Now in the final stages of editing, the film will be released in the first quarter of next year. In addition to community movie theaters, it should also be available on other venues, such as cable TV and streaming video, Marron said.
Another local woman and breast cancer survivor, Carrie Barcus, 42, was instrumental in getting Indiana laws changed regarding cancer screening for women with dense breasts.
Barcus, a nurse at Parkview Whitley Hospital, was angry after mammograms failed to reveal a cancerous mass in her dense breast tissue. She knew something was wrong, but insurance companies would not pay for further testing, including a more reliable ultrasound screening. By the time she got the tests she had insisted on, the tumor was the size of an egg and cancer had invaded other parts of her body.
Because of her efforts, state law now requires health professionals to educate women on the limitations and standards for annual screening or diagnostic tests of those with high breast density. It also requires health providers to ensure coverage for certain services for women with dense breast tissue such as an ultrasound or MRI.
Barcus was proud of the overall end result but was not in favor of a clause added by lawmakers that restrict the mandated health provider coverage to women 40 and older. She was 40 when her cancer was discovered.
The clause was probably a necessary component in order to get the law passed, said Senate President Pro Tem David Long, R-Fort Wayne, who worked with Barcus at the state level.
“Legislation is a compromise,” Long said. “We went above and beyond what Carrie asked for, which was to supply information and mandated health coverage.”
The law is now being used by other states as a model, he said.
‘The gold standard’
Early detection is key when it comes to treatment and survival, said Olmstead’s oncologist, Dr. Dennis Citrin of the Chicago-based Cancer Treatment Centers of America, one of five such centers in the U.S.
Many breast cancers react well to treatment, but that treatment is many times delayed due to misdiagnosis or false-negative results, he said.
Citrin, whose specialty is breast cancer, said dense breast tissue is common in women younger than 50 or in older women who take hormone replacement therapy. Everyone should know the limitations of mammograms, particularly women with dense breasts, he said.
“The gold standard (test) is the ultrasound,” he said.
Citrin has penned a book, “Knowledge Is Power: What Every Woman Should Know About Breast Cancer,” chronicling the lives of several of his patients, including Olmstead. The book will be available in late December on Amazon.com.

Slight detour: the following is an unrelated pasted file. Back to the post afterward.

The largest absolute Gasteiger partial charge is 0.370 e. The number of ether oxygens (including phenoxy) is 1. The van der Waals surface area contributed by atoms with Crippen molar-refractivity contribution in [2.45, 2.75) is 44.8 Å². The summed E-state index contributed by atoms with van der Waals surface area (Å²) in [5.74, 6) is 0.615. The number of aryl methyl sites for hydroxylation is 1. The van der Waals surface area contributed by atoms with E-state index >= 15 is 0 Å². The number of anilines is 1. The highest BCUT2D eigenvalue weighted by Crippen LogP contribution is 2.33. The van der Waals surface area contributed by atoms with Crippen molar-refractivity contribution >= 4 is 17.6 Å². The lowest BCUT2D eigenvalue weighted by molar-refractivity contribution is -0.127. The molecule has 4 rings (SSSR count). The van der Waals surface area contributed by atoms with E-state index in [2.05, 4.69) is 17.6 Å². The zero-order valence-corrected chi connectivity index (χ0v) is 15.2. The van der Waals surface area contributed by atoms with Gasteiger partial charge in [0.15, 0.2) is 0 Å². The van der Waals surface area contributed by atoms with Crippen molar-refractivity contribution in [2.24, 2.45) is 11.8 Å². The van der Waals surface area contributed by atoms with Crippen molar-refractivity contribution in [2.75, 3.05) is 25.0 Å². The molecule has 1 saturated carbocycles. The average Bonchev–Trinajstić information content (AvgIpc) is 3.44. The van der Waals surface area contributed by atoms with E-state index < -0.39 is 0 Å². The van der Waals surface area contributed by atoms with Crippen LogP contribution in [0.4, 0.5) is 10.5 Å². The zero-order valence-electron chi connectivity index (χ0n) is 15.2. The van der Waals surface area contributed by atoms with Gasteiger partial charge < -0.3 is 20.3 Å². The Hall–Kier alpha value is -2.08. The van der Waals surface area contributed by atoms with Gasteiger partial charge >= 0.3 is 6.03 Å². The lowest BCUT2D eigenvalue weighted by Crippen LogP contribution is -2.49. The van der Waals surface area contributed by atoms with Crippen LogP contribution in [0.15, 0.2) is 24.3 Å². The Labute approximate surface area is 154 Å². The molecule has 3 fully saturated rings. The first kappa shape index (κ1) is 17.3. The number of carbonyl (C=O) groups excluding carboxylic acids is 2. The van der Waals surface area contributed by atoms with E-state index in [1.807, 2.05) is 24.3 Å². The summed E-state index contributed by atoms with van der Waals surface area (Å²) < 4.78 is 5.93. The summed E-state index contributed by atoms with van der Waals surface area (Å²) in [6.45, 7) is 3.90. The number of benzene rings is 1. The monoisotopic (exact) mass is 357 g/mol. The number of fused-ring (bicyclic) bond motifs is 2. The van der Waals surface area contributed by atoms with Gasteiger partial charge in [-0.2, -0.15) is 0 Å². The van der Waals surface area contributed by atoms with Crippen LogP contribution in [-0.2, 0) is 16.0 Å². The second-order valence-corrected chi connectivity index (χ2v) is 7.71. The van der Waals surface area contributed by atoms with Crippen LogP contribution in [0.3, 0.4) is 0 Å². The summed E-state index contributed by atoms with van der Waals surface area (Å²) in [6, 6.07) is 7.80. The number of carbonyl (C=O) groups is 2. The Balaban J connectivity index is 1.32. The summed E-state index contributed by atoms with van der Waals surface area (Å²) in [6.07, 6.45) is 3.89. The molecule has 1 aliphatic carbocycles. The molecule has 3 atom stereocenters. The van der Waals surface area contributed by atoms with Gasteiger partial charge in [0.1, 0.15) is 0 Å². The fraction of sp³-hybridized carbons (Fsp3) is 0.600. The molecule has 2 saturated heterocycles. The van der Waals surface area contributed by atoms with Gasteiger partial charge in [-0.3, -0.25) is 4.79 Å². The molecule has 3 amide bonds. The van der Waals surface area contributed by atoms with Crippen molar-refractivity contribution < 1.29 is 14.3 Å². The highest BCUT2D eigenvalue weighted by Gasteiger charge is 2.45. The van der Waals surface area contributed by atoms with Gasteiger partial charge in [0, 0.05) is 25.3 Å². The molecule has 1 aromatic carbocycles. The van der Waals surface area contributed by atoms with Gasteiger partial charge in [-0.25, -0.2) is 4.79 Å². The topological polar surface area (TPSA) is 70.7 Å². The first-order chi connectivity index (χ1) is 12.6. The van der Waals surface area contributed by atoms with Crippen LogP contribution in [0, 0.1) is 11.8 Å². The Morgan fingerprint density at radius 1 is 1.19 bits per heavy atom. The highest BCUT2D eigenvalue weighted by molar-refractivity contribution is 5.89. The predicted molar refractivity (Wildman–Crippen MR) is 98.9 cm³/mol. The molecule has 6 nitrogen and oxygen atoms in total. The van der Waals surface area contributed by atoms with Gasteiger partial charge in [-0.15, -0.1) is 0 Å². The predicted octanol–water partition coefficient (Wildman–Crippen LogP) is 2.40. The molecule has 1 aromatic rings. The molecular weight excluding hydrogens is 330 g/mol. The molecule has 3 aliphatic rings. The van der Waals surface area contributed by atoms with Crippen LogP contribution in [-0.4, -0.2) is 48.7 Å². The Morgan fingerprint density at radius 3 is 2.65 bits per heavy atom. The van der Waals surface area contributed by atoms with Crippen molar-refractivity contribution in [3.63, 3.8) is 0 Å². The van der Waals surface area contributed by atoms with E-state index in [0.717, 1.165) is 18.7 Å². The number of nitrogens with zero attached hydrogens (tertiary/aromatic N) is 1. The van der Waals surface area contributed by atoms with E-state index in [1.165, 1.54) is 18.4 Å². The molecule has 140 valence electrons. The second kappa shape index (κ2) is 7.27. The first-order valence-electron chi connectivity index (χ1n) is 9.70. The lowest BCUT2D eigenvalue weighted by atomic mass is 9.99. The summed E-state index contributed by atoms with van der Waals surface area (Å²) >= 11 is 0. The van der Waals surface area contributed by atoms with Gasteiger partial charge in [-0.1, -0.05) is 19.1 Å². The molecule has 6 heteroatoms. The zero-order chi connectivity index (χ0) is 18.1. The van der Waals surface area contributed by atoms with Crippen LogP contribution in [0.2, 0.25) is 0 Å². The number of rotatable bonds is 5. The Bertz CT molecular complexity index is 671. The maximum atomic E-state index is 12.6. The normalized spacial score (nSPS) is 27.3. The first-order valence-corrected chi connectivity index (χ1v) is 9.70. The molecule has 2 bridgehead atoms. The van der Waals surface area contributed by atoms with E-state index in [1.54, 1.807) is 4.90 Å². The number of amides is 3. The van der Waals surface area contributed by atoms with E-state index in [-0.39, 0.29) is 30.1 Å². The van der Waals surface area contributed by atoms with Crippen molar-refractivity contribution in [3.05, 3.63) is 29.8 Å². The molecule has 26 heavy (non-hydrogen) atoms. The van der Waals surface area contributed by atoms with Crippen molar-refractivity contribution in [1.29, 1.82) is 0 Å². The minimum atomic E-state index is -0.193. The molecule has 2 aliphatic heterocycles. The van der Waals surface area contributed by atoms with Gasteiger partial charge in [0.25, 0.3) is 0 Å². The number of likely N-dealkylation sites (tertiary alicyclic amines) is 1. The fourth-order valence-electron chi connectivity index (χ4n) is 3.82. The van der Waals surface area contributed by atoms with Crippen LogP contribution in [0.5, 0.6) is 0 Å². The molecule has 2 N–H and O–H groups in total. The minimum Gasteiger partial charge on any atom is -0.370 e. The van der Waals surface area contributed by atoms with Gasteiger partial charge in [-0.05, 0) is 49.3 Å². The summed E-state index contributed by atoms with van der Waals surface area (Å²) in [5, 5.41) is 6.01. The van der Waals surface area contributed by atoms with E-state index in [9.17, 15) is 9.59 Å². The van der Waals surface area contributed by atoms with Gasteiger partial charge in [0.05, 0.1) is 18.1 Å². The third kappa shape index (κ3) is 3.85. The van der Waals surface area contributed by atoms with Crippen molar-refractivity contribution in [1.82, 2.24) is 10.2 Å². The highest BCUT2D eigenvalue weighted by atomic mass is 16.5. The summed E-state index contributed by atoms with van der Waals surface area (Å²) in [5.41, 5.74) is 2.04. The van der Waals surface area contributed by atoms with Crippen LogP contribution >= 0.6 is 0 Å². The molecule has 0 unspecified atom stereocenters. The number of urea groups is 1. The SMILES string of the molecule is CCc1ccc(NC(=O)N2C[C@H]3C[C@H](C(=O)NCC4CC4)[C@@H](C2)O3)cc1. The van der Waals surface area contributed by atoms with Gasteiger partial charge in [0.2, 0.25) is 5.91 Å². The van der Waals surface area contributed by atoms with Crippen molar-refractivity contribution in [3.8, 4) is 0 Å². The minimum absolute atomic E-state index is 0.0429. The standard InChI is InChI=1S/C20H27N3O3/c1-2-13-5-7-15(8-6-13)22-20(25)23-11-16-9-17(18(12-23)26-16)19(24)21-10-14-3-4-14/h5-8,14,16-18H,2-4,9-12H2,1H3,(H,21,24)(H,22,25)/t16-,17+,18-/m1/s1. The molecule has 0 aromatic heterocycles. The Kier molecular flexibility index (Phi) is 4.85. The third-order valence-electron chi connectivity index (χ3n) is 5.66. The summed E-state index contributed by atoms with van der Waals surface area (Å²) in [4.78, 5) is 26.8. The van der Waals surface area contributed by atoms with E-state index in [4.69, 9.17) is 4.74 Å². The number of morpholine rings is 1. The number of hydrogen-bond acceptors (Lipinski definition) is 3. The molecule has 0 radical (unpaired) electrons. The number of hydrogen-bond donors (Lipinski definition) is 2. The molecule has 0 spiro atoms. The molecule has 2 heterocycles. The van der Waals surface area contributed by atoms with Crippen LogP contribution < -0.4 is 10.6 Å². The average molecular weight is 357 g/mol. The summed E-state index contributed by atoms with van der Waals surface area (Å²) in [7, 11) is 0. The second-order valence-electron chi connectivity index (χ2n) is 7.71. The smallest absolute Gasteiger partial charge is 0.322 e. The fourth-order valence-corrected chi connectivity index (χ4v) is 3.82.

A small speck on Olmstead’s mammogram in 2008 prompted a flurry of tests, including mammograms, ultrasounds, an MRI and a biopsy. And in every case, medical personnel assured Olmstead that the speck was nothing to worry about.
During the biopsy, as she lay on the gurney, Olmstead heard the doctor say, “I can’t see what I’m doing – the breast tissue is so dense.”
It was the first time she had heard the term.
“I had written two stories about breast cancer and had never heard of dense breasts,” Olmstead said. “I was humiliated, thinking I was too fat for them to find anything.”
Two weeks later, in the exact location of the biopsy incision, Olmstead was horrified to find a walnut-sized lump. Her doctor explained that it was probably a hematoma caused by surgery.
Two years and several false-negative mammograms later, with the lump still prominent, Olmstead had an ultrasound-guided biopsy in the surgeon’s office.
A few days later Olmstead had her worst fears confirmed – she had breast cancer.
Olmstead opted for a mastectomy with no reconstruction. After surgery, Olmstead prepared for six to eight months of chemotherapy followed by six to eight weeks of radiation. She purchased soft pillows and organized a “sick area.” During that time she saw an ad for the Cancer Treatment Centers of America.
“I thought, ‘Why not get a second opinion?’ ” she said.
In December 2010, at the Chicago center, a series of tests showed that Olmstead’s particular cancer – invasive lobular carcinoma – would not benefit from chemotherapy. Doctors mapped out a new treatment plan.
Olmstead urges women to know their bodies to find out whether they have dense breast tissues.
“A palpable lump in the breast should always be followed by an ultrasound,” she said. “Ask questions, research and know the options and your own personal protocol for treatment.
“It’s your body, your breasts and your life.”